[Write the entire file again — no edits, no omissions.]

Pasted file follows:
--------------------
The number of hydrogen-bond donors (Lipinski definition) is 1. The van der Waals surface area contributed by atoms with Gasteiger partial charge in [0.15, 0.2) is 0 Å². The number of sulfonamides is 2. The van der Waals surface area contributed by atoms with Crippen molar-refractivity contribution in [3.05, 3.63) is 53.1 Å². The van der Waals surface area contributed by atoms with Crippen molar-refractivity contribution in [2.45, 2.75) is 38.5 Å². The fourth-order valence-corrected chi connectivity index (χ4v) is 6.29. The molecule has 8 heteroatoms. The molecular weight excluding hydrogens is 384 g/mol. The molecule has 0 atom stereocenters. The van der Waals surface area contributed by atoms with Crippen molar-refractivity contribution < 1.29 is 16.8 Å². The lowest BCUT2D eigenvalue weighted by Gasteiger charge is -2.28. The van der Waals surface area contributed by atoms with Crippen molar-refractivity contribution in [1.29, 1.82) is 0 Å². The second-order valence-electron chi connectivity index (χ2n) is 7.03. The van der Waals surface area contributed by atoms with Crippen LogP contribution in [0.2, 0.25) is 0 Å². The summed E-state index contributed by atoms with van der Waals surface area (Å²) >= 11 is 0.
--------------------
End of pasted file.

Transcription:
The number of hydrogen-bond donors (Lipinski definition) is 1. The van der Waals surface area contributed by atoms with Gasteiger partial charge in [0.15, 0.2) is 0 Å². The number of sulfonamides is 2. The van der Waals surface area contributed by atoms with Crippen molar-refractivity contribution in [3.05, 3.63) is 53.1 Å². The van der Waals surface area contributed by atoms with Crippen molar-refractivity contribution in [2.45, 2.75) is 38.5 Å². The fourth-order valence-corrected chi connectivity index (χ4v) is 6.29. The molecule has 8 heteroatoms. The molecular weight excluding hydrogens is 384 g/mol. The molecule has 0 atom stereocenters. The van der Waals surface area contributed by atoms with Crippen molar-refractivity contribution < 1.29 is 16.8 Å². The lowest BCUT2D eigenvalue weighted by Gasteiger charge is -2.28. The van der Waals surface area contributed by atoms with Crippen molar-refractivity contribution in [1.29, 1.82) is 0 Å². The second-order valence-electron chi connectivity index (χ2n) is 7.03. The van der Waals surface area contributed by atoms with Crippen LogP contribution in [0.2, 0.25) is 0 Å². The summed E-state index contributed by atoms with van der Waals surface area (Å²) >= 11 is 0.